Here at Indirect Tax Partners, the most complex and difficult indirect tax matters are often considered over a beer and a dip in the pool. As we see main stream companies such as Expedia start to adopt the Bitcoin as a payment option, the question of how they should be treated for tax purposes has been front and center of my mind during those
pool thinking moments.
I’ll start with my conclusion – Bitcoins should be treated in the same way as other forms of currency from an indirect tax perspective.
Why I hear you ask. That is not the easiest of questions to answer in a blog post, so I have built out a lengthy paper that is going to address all the areas of contention, namely:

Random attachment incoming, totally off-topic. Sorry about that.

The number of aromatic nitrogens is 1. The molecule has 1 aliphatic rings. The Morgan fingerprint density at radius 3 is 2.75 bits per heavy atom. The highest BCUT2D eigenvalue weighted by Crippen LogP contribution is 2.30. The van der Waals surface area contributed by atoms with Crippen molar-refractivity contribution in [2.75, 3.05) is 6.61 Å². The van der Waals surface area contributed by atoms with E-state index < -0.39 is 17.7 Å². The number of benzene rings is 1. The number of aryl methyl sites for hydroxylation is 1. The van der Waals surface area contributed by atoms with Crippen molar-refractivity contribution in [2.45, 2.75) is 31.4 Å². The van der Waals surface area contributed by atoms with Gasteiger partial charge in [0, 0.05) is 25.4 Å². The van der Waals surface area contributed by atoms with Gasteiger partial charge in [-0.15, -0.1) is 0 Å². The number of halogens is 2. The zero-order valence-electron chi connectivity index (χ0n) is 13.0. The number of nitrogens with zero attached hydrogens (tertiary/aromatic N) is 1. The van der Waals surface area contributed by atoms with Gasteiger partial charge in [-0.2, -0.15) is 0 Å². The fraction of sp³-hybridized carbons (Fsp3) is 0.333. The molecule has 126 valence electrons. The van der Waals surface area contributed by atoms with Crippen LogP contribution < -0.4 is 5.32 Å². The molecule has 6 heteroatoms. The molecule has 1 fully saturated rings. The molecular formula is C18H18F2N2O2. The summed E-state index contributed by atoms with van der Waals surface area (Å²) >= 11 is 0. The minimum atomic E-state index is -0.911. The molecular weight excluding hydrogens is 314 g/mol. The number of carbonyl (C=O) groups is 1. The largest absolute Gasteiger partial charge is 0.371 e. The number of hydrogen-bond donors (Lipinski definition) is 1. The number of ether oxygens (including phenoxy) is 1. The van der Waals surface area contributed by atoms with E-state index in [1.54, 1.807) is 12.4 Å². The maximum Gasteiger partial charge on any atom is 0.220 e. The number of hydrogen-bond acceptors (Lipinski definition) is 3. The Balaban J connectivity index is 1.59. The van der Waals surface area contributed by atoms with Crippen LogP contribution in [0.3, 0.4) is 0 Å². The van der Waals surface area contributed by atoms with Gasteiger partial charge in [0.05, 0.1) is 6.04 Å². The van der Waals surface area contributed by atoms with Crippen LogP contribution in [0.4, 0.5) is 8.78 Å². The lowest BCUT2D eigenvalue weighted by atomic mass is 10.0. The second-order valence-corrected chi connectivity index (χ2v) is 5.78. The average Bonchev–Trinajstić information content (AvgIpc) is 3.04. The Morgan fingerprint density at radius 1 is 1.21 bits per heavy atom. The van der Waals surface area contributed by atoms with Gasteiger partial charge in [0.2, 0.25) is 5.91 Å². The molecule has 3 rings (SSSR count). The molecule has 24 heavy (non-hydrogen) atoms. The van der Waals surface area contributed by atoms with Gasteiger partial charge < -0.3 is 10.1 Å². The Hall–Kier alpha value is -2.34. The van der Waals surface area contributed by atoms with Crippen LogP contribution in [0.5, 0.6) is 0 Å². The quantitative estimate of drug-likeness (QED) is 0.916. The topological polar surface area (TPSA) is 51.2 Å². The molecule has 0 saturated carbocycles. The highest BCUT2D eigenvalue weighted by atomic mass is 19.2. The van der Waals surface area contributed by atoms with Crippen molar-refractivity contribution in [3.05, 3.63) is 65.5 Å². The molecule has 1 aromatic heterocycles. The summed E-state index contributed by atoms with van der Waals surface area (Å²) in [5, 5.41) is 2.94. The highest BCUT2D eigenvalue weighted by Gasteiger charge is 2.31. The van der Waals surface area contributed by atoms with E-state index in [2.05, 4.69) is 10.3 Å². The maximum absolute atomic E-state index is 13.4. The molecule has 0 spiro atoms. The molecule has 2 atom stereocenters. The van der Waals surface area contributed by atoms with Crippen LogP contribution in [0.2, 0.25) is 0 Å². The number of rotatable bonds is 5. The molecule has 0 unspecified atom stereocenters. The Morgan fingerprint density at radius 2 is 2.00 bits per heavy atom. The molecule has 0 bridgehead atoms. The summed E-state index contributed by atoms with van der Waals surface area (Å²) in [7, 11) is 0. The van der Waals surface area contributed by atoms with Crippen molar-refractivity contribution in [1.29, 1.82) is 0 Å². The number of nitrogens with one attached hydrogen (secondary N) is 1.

- History of non-traditional payment options
- Characteristics, similarities and differences
- Indirect, Direct and Other Tax considerations
- Double & Non Taxation issues
- Taxpayer and User Certainty
- Accounting rules
- Fiscal Neutrality
- Regulatory, Fraud, Security and Competition
The EBA recently set out there views on Bitcoins – not surprised by their position -but I would point out that even with massive regulation (mortgage and banking folks sit up please), there is still no certainty that any financial transaction will be safe or secure. Bitcoins are here to stay unless a large government buys them all and refuses to resell.
I’ll post a link to the paper once it has been completed. Feel free to chime in here with any thoughts from your experiences.